6. Do you have IT Systems providing Reliable Data?

SPM tools can’t operate in a vacuum. If you don’t have HR systems providing reliable Payee data or ERP systems providing sales data, you will have huge challenges with the SPM tool. Garbage in, garbage out. For instance, if new hire notices are coming to the commission administrator on Post Its, you are not ready for an SPM tool. You must first invest in HR tools and processes.

7. Is IT Leadership ready for one more Tool?

SPM implementation projects require IT budget and resources. If the IT team has resource constraints, or there is another large IT initiative, such as an ERP upgrade planned for the year, then IT will not be very happy about supporting an SPM implementation. A quick synch up with your IT leadership would help ensure that no such major roadblocks exist.

8. Is the Cloud an option?

Almost all major SPM tools are now available only as SaaS solutions, where the software is hosted in the vendor’s Cloud. What that means is, if your organization has a strong preference for On-Premise solutions, your choice of vendors becomes very limited.

It’s better to clarify with your business leaders if Cloud solutions are an acceptable option. If not, knowing the road map for all software vendors, you may want to abort the idea of packaged solutions or wait for your organization’s mindset to change.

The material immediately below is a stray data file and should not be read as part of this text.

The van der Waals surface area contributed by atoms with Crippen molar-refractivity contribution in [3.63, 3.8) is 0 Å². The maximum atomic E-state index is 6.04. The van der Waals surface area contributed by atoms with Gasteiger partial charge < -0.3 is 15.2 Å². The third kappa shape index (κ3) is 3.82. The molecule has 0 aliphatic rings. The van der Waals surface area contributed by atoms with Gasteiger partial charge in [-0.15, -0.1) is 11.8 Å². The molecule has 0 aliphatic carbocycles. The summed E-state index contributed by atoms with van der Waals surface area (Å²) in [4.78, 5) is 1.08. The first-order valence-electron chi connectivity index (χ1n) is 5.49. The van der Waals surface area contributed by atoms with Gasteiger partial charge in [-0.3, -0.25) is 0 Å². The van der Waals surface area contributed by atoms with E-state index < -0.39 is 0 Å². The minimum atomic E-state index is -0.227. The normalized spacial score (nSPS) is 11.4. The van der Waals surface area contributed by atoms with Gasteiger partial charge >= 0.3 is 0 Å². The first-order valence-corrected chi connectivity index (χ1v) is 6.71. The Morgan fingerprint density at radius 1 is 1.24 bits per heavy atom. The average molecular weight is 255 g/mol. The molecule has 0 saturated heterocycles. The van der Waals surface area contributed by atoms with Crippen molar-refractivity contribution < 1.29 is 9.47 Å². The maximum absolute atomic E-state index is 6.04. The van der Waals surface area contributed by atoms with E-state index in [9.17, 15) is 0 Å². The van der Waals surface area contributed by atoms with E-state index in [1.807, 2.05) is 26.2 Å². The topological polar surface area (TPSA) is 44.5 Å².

9. Do you have Resources to support this Project?

After the tool is implemented, you may be able to cut the headcount in commission operations. But initially, you will have to dedicate a great deal of time and energy in evaluating and implementing the tool. If you are unable to free up any of your current resources and can’t find the budget to hire external consultants, it will be extremely challenging for you to get this to the finish line.

10. Is there an M&A on the Horizon?

Last but not least, if there is an M&A on the horizon, it’s better to wait on an implementation project. The new company may already have an SPM tool, and it is almost guaranteed that your business team will want a single SPM tool catering to the joint salesforce.

If you need further assistance with getting you prepared for an SPM project, please contact us at

Right Organizational Structure For Sales Performance Management (SPM) Operations

Author:  George O’Connell

I have observed a wide range of organizational structures for Sales Performance Management (SPM) operations. Compared to any other organizational operation, SPM operations are somewhat an oddball because there is no single department in the organization that is a natural fit to take full ownership. Roles and responsibilities are often undefined and spread across multiple functional groups.  There isn’t a standard best demonstrated structure that fits all businesses. The SPM operational responsibilities are by and large split evenly between the HR, Finance, and Sales Operations teams.